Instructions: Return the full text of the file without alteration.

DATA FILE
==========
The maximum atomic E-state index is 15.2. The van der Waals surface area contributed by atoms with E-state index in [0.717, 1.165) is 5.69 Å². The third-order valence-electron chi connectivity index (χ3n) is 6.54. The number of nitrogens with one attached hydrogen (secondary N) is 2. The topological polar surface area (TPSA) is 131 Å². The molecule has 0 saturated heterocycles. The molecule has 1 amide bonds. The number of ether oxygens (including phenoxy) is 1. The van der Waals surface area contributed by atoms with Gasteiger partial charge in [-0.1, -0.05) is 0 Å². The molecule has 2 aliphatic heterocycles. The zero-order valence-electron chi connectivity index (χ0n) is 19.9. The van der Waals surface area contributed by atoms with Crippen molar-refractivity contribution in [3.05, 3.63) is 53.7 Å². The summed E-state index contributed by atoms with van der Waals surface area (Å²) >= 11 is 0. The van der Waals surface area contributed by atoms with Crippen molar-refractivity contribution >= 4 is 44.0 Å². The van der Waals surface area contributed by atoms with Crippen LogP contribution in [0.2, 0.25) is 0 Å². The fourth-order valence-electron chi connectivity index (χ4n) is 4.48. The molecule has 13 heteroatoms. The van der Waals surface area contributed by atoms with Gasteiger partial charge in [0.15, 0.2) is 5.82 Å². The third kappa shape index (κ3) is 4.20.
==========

The maximum atomic E-state index is 15.2. The van der Waals surface area contributed by atoms with E-state index in [0.717, 1.165) is 5.69 Å². The third-order valence-electron chi connectivity index (χ3n) is 6.54. The number of nitrogens with one attached hydrogen (secondary N) is 2. The topological polar surface area (TPSA) is 131 Å². The molecule has 0 saturated heterocycles. The molecule has 1 amide bonds. The number of ether oxygens (including phenoxy) is 1. The van der Waals surface area contributed by atoms with Gasteiger partial charge in [-0.1, -0.05) is 0 Å². The molecule has 2 aliphatic heterocycles. The zero-order valence-electron chi connectivity index (χ0n) is 19.9. The van der Waals surface area contributed by atoms with Crippen molar-refractivity contribution in [3.05, 3.63) is 53.7 Å². The summed E-state index contributed by atoms with van der Waals surface area (Å²) >= 11 is 0. The van der Waals surface area contributed by atoms with Crippen molar-refractivity contribution >= 4 is 44.0 Å². The van der Waals surface area contributed by atoms with Crippen LogP contribution in [0.2, 0.25) is 0 Å². The fourth-order valence-electron chi connectivity index (χ4n) is 4.48. The molecule has 13 heteroatoms. The van der Waals surface area contributed by atoms with Gasteiger partial charge in [0.15, 0.2) is 5.82 Å². The third kappa shape index (κ3) is 4.20.